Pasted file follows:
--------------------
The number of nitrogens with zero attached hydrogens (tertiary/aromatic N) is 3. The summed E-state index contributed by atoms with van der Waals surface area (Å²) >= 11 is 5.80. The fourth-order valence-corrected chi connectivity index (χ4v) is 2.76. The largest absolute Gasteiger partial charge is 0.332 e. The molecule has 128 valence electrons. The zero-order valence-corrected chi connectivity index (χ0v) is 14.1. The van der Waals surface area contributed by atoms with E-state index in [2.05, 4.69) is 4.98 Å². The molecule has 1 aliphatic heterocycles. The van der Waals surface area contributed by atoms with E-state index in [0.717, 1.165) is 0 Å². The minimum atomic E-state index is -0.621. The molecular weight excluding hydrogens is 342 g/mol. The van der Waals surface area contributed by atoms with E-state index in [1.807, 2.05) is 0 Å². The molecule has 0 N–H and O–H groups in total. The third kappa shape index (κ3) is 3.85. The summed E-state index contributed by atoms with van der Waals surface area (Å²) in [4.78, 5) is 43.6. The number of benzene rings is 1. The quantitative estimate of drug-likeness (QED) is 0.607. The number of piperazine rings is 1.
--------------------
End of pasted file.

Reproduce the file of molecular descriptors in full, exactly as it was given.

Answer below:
The number of nitrogens with zero attached hydrogens (tertiary/aromatic N) is 3. The summed E-state index contributed by atoms with van der Waals surface area (Å²) >= 11 is 5.80. The fourth-order valence-corrected chi connectivity index (χ4v) is 2.76. The largest absolute Gasteiger partial charge is 0.332 e. The molecule has 128 valence electrons. The zero-order valence-corrected chi connectivity index (χ0v) is 14.1. The van der Waals surface area contributed by atoms with E-state index in [2.05, 4.69) is 4.98 Å². The molecule has 1 aliphatic heterocycles. The van der Waals surface area contributed by atoms with E-state index in [0.717, 1.165) is 0 Å². The minimum atomic E-state index is -0.621. The molecular weight excluding hydrogens is 342 g/mol. The van der Waals surface area contributed by atoms with E-state index in [1.807, 2.05) is 0 Å². The molecule has 0 N–H and O–H groups in total. The third kappa shape index (κ3) is 3.85. The summed E-state index contributed by atoms with van der Waals surface area (Å²) in [4.78, 5) is 43.6. The number of benzene rings is 1. The quantitative estimate of drug-likeness (QED) is 0.607. The number of piperazine rings is 1.